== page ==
Microsoft has launched legal action against a major electrical retailer after accusing it of large-scale piracy.
It claims the Comet Group PLC unlawfully copied and produced more than 94,000 sets of recovery disks for Windows XP and Vista, selling them to customers who purchased Windows-loaded PCs and laptops.
Comet is owned by a French parent company but the legal action relates to its stores in the United Kingdom. The disks in question were sold for £14.99 (approx US$25) between March 2008 and December 2009.
On the face of the comments made by the two sides, Comet appears to have been incredibly naive. It says that it has taken legal advice and will defend the claim. It added that “Comet firmly believes that it acted in the very best interests of its customers. It believes its customers had been adversely affected by the decision to stop supplying recovery discs with each new Microsoft Operating System based computer.”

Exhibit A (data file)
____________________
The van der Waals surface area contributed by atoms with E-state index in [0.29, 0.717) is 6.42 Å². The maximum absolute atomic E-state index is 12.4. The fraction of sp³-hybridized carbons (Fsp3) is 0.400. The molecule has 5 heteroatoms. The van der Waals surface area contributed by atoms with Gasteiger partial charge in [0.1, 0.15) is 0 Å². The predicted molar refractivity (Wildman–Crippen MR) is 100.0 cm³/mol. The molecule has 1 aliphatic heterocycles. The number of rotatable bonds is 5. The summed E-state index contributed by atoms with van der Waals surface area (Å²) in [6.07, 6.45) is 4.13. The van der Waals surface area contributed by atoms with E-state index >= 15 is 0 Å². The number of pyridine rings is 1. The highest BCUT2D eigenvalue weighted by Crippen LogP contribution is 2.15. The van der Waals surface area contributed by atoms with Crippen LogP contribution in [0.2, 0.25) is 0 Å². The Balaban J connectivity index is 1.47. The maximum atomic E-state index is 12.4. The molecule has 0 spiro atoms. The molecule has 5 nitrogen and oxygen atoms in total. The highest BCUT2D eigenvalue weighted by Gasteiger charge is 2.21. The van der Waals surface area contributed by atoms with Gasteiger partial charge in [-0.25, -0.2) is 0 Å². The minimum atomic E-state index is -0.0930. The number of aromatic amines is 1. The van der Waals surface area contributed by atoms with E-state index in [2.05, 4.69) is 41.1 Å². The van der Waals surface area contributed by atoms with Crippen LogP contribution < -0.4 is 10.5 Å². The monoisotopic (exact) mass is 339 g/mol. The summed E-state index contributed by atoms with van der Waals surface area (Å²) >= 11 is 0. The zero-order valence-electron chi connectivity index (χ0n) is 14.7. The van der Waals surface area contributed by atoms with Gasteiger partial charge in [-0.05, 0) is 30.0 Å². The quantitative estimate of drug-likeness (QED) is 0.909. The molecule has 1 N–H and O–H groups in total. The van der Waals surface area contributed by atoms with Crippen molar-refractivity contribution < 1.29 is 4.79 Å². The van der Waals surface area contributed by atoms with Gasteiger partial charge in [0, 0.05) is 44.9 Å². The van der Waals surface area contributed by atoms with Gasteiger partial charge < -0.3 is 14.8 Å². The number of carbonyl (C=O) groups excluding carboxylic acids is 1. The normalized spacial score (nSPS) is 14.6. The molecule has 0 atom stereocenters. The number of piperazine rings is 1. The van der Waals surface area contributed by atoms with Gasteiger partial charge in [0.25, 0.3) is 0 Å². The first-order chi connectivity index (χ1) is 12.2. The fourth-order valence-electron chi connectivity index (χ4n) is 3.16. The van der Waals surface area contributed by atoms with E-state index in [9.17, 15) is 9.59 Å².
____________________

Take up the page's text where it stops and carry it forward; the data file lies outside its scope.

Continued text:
Microsoft has noted that the computers in question already had recovery software installed on their hard drives, and that customers could have legally made their own recovery discs or obtained one directly from Microsoft.
Had Comet simply made the recovery discs and bundled them with new PCs, it would at least had have something of a moral defense given that nobody would have been gaining unfairly. However, making an additional profit by selling unauthorized copies appears to be a textbook definition of commercial piracy and it’s hard to see how Microsoft wouldn’t win the case.